Another place in which Oshii is wrong is his apparent ignorance (and I use that word in the most literal sense — he is literally ignoring the issue) of the representation problems that plague Asian actors trying to work in the American entertainment industry. While I (maybe) can't speak with authority as to whether or not Mamoru Oshii has a working knowledge of how Asian actors are treated in the American film industry, it can certainly said that his comment widely misses the point of those upset with ScarJo's casting. In pointing out that Johanssen's casting preserves the artistic and thematic integrity of the original Ghost in the Shell, Oshii isn't wrong, but crucially misses the point that an Asian actor in the same role would still remain faithful to the film's thematic and artistic endeavors, while also remaining faithful to the film's place and culture of origin.
To address the second half of Oshii's quote involves a little more wading. First, his pointing out that White actors have played Asian roles in the past is an argument that simply begs the question: this kind of casting is exactly the problem that we're trying to move away from, and this comment supports my suggestion that Oshii is simply not familiar with how much of a problem the whitewashing of Asian actors has historically been for Hollywood.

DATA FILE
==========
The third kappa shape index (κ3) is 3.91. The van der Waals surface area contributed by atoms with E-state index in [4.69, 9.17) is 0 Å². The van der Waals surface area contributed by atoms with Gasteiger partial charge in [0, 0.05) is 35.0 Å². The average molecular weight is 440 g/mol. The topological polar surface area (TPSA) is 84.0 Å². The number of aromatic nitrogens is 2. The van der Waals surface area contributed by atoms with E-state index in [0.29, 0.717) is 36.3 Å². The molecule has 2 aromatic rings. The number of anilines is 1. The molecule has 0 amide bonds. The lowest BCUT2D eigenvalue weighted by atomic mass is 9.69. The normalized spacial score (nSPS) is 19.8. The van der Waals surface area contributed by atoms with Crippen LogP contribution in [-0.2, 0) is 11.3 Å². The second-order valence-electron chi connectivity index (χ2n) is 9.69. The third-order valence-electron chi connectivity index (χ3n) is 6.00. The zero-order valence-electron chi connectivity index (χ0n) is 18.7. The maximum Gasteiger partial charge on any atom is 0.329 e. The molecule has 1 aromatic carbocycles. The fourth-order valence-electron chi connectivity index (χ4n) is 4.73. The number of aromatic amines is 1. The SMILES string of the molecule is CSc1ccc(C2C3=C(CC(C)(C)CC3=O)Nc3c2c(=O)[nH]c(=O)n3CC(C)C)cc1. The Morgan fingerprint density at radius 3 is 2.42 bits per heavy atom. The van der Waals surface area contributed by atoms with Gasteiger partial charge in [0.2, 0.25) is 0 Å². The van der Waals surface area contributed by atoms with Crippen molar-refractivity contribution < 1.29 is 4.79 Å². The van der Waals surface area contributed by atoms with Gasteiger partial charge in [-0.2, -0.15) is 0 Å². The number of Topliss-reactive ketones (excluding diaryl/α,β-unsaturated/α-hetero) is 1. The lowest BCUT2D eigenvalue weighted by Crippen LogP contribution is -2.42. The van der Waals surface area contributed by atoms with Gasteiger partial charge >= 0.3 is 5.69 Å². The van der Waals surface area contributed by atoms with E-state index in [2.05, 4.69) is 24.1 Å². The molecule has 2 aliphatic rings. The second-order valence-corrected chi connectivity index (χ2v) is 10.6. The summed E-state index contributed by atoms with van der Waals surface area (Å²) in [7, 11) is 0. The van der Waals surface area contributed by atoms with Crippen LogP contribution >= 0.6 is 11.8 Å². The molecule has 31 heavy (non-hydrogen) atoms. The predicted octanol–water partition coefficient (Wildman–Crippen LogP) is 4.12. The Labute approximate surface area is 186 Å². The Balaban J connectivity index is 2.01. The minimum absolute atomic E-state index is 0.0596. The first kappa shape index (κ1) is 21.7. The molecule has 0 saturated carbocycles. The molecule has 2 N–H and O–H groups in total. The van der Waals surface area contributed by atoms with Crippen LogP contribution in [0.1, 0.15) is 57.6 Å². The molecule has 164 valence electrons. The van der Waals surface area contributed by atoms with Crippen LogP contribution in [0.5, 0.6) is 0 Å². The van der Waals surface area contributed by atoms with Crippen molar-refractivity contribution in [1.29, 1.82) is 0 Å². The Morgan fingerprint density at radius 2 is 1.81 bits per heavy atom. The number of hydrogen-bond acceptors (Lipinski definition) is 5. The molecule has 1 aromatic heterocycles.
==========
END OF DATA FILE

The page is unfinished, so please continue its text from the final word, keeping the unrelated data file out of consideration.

And finally, should art be free of politics? This seems excessively strange coming from the director of such a political work. Maybe Ghost in the Shell doesn't directly concern itself with governmental politics — no wait, it absolutely does; international relations are central to the plot — but it most certainly concerns the politics of identity and self-actualization. To suggest that art should steer clear of politics is to suggest that art ignore a vast and vital aspect of the human experience, which is just about as bogus as it gets.
Still, Oshii's point is an interesting one, and is not at all without merit (except for the part about art needing to be free of politics; maybe that part is a little bit without merit). The point that he misses in making it, though, is the responsibility that storytelling has, especially on a level like PARAMOUNT PICTURES' GHOST INTHE SHELL STARRING SCARLETT JOHANSSON. Storytelling is a fundamentally important part of society and popular culture, and like it or not, the stories we tell and the way we tell them have an impact on the shape and health of our social body. Having too much White in our diet isn't going to help us be as socially healthy as possible, which is why the missed opportunity to put a Japanese actor at the heart of a fundamentally Japanese film far outweighs the fact that not doing so allows the film to still remain faithful to the original's thematic intent.
What Oshii might not realize is that Ghost in the Shell had the chance to be faithful to its source material and racially progressive at the very same time.